BBC Juliet Stevenson ‘I spent hours hanging upside down to film Wolf’s hostage scenes’

If you loved Sherlock and Inside Man and like sleeping with one eye open, then the BBC’s dark new crime thriller Wolf might be your next TV treat.

Based on the horror novel by Mo Hayder, Wolf has an all-star cast from Ukweli Roach and Juliet Stevenson, to Game of Thrones stars Owen Teale and Iwan Rheon

But Juliet – who plays middle-class hostage Matilda Anchor-Ferrers – admits filming the terrifying horror left her unable to relax in her own home without checking all her cupboards for lucking baddies.

“I love thrillers,” confesses Juliet. “But they’ve got to be really good and this is a really edge of seat thriller. "

"I’m quite sophisticated in guessing where something might go," says Juliet. "Or where the criminals are lurking. But with this one, it’s constantly surprising with both stories.”

Juliet’s character Matilda spends much of the series tied up which tapped into her childhood fears. “And as someone who from early childhood was terrified about people breaking into the house it was weird to end up playing that out,” says Juliet. “I’m in a flat in New York now and I come in every night and check every cupboard in the apartment, to make sure nobody’s here.”

The six-part drama has two narratives, the first sees Ukweli’s character DI Jack Caffrey obsessing over his neighbour who he believes murdered his 10 year-old brother in the 90s. Meanwhile, the wealthy Anchor-Ferrers family find themselves at the mercy of two psychopaths. When the two stories collide, it leads to a disturbing race against time.

“Jack is reluctantly drawn into solving this mystery,” says Ukweli. “He has to do it in order to get answers for his brother. So although it starts off with reluctance, I think his Wolf-like qualities are that once he picks up the scent that there is actually something to be solved and there’s a real mystery, he starts to run with that.”

Meanwhile, in Monmouth, Oliver, Matilda and their daughter, Lucia Anchor-Ferrers return to their isolated house. Their home just happens to be very near to where a set of murders took place five years earlier – a case which Jack investigated. Soon, the family are held against their will by sadistic psychos Honey and Molina.

“Honey is a complete psychopath,” explains Sacha Dahwan who plays him. “He holds the family hostage for a mysterious reason. You’d think it would be for money, but it’s not. But unfortunately, for Honey, he’s been lumped with the worst sidekick ever.”

Honey and Molina (played by Iwan), are let into the house under false pretences and the family quickly realise they’ve made a big mistake as the pair show their true, terrifying colours.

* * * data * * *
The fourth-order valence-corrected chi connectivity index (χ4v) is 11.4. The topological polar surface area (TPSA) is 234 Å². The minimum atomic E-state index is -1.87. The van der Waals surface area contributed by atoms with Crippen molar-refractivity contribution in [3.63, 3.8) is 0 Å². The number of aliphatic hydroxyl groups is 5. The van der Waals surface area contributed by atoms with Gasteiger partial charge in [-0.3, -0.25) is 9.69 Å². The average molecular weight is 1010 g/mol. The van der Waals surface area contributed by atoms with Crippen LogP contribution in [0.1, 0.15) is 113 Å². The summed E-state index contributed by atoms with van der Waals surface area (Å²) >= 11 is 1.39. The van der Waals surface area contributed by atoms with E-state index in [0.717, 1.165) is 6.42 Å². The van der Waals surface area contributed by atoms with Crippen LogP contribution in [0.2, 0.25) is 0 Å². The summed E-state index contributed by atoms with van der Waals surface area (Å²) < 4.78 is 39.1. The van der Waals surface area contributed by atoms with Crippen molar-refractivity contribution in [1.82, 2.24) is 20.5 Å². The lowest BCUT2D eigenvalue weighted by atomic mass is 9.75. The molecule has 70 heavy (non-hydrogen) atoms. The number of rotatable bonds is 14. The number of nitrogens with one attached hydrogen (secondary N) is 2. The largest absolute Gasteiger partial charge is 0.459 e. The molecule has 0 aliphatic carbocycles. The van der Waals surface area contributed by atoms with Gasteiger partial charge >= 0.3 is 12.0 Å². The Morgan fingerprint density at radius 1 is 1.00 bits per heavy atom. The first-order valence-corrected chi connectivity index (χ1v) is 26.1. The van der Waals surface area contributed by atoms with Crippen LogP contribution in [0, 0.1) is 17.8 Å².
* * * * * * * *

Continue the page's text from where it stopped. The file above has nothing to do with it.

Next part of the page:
“Owen and I spent weeks and weeks tied up,” explains Juliet, 66. “I sat handcuffed to a radiator and that was a very strange experience to be rendered so powerless.”

“It was horrific,” agrees Owen. “Because it is our job to believe it and wonder what it would be like for two people to be brought into your home and then do these things to you.”

Juliet’s scenes were physically difficult – because she was hung upside down.

“The most difficult thing is when Matilda’s hanging upside down for long stretches of time,” reveals Juliet. “I had to train on a machine to acclimatise to having my head full of blood, it was physically quite challenging.”

As the two narratives don’t collide until near the end of the series, the cast were split and hadn’t seen the other actors at work until it was all put together in the edit.

“I didn’t get to film with Owen or Juliet or Sacha,” says Ukweli. “So I was really excited to see that story. I read the script, but I wanted to see what they did with it. And I’d heard from the crew how great they were, but I didn’t get to witness any of it, so to see it – I can confirm, they’re all so amazing.”

“It was a great day,” agrees Juliet. “It was great to see Ukweli give such a fantastic performance. It was weird for Owen and me because we filmed on separate days so we never saw the other half of the story, it’s so layered and rich and detailed.”

Game of Thrones stars Owen and Iwan worked closely together in the series, but surprisingly it was the first time they’d shared the same screen.

“People put Iwan and I in the same camp a lot of the time because we were inveterate b*****ds who bring about a bit of drama,” laughs Owen. “When I was sent the script for this, I could see Iwan was going to be playing Molina as well and I remember thinking ‘oh it’s odd on that my character’s going to turn out to be a psycho as well, isn’t he?’ I can see where this is going!"

“I’ve got a lot of love for Iwan,” adds Owen. “I was bowled over by his and Sacha’s ability to maintain credibility while being totally absurd. It’s intriguing that life, at its most pathetic and moving, can also have an absurd sense of comedy.”

Wolf starts Monday 31st July July, 9pm, BBC One